Your guide to natural and organic living

The Structure of our skin

November 1, 2008

Skin is something we all have, but how much do we know about it? This post explains how the skin is structured and how it absorbs substances like body care products applied to it.

Key skin facts:

  • Skin is the body’s largest organ
  • Our skin can absorb 0-100% of what is put on it (1)
  • An average adults skin measures two square metres
  • It is less than 2mm thick in most places
  • The epidermis completely renews itself in 45-75 days
  • Skin accounts for about 16 of a persons body weight
  • Skin acts as an insulator and protects the organs

Structure

Skin structure

Skin is made up of 3 parts:

Epidermis (outer layer/horny layer)

The epidermis is a flat layer of skin (made from about 15 individual layers of skin) that is constantly flaking off. When you exfoliate, you are removing dead skin cells from this layer.

The epidermis is made from cells called keratinocytes – they have this name because they produce a protein called keratin. Keratin is important because it gives the skin it’s strength to resist physical wear and tear and also makes the skin waterproof.

The other layers of skin below the epidermis are constantly producing new cells. At the beginning of their life, these cells are square and sit at the base of the epidermis layer. Over time, their internal structure starts to break down and they become flatter. As they become flatter, they ‘rise’ to the surface and turn into the outer layer of skin.

Dermis

This layer gets its name from the Greek word for skin. The dermis is mostly made up of collagen and elastin. Collagen is a protein naturally found in connective tissue and elastin is a protein made from thin stretchy fibres. The dermis has two parts: the upper area is made from lots of blood vessels and nerve endings and the lower area is a thick mesh of fibres.

This layer holds the hair follicles and the sweat glands. The hair follicles are shafts that run the whole depth of the dermis and up through the epidermis where they appear on the surface of the skin. On the side of each hair follicle is a very small gland that produces sebum. The pores of the skin start deep in the dermis layer and are spiral shaped sweat ducts that travel up to the surface of the skin.

This layer of skin attached to the deepest level, called the subcutaneous layer.

Subcutaneous layer

The third and bottom layer of the skin is called the subcutaneous layer and is made up of connective tissues and fats. This layer has a number of roles:

  • To protect the internal structure of the body
  • To hold everything in
  • To insulate the body

Absorption of substances

The skin is a barrier to external elements, but because it’s porous, it cannot repel everything. There are several factors that can affect the skin’s absorption of substances:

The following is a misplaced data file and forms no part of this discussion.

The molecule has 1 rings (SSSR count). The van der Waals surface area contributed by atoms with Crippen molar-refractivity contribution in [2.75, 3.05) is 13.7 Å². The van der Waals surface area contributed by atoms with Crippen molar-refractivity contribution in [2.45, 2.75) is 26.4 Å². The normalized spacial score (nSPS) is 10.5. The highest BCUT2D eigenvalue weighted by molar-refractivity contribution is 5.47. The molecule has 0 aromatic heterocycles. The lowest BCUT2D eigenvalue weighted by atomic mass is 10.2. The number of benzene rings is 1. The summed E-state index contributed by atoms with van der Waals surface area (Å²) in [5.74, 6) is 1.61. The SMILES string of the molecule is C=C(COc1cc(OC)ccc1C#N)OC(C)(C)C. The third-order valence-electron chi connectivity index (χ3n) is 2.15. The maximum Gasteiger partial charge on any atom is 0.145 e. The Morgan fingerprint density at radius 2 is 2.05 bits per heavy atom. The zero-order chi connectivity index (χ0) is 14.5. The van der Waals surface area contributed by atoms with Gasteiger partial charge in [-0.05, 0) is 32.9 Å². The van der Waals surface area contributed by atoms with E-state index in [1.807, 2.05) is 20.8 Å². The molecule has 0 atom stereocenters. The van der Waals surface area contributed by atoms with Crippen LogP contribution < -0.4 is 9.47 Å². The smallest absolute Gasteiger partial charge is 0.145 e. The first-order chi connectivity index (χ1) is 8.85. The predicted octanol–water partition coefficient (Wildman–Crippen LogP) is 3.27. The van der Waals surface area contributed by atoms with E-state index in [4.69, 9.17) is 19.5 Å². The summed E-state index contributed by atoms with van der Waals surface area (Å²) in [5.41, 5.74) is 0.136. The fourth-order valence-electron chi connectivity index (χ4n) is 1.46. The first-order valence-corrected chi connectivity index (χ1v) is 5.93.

Molecule size of the substance

Substances with larger molecules cannot penetrate the skin as easily as ingredients or products with small molecules…think of it like trying to push a slice of bread through a sieve. The smaller the molecule size, the further into the skin, the ingredient can penetrate. For example, many suncreams now contain nanoparticles. Nanoparticles are microscopic particles that are used because their size means they can penetrate the skin easily…making the rate of absorption much quicker.

Condition of the skin

If the skin is damaged (sore, bleeding, broken skin etc) then a product/ingredient can be more easily absorbed. When skin is healthy the cells lay flat and overlap. If skin is damaged/irritated, then this structure can become uneven, making it easier for substances to penetrate as they can enter through the gaps. An example of this would be a sheet of plastic. You pour water onto the sheet when it is in tact and it runs off, but pour the water on it when it is cracked and it can start to move into cracks in the plastic.

Length of exposure

A ‘leave on’ product like a face cream will have longer to penetrate the skin compared to a product like shower gel which gets washed away almost as quickly as its been applied.

Temperature and humidity

Studies have shown that higher temperatures and humidity can have an affect on skin absorption. The reason for this is that when the body is hot, blood vessels in the skin expand. This increased blood flow to the skins surface releases heat from the body. When you are cold, the blood vessels in your skin contract which cuts off the amount of blood flowing to the skin – this body heat is conserved in the internal organs. The increased blood flow to the skin means that substances that have been absorbed are easier to carry into the body and into the bloodstream.

Sources

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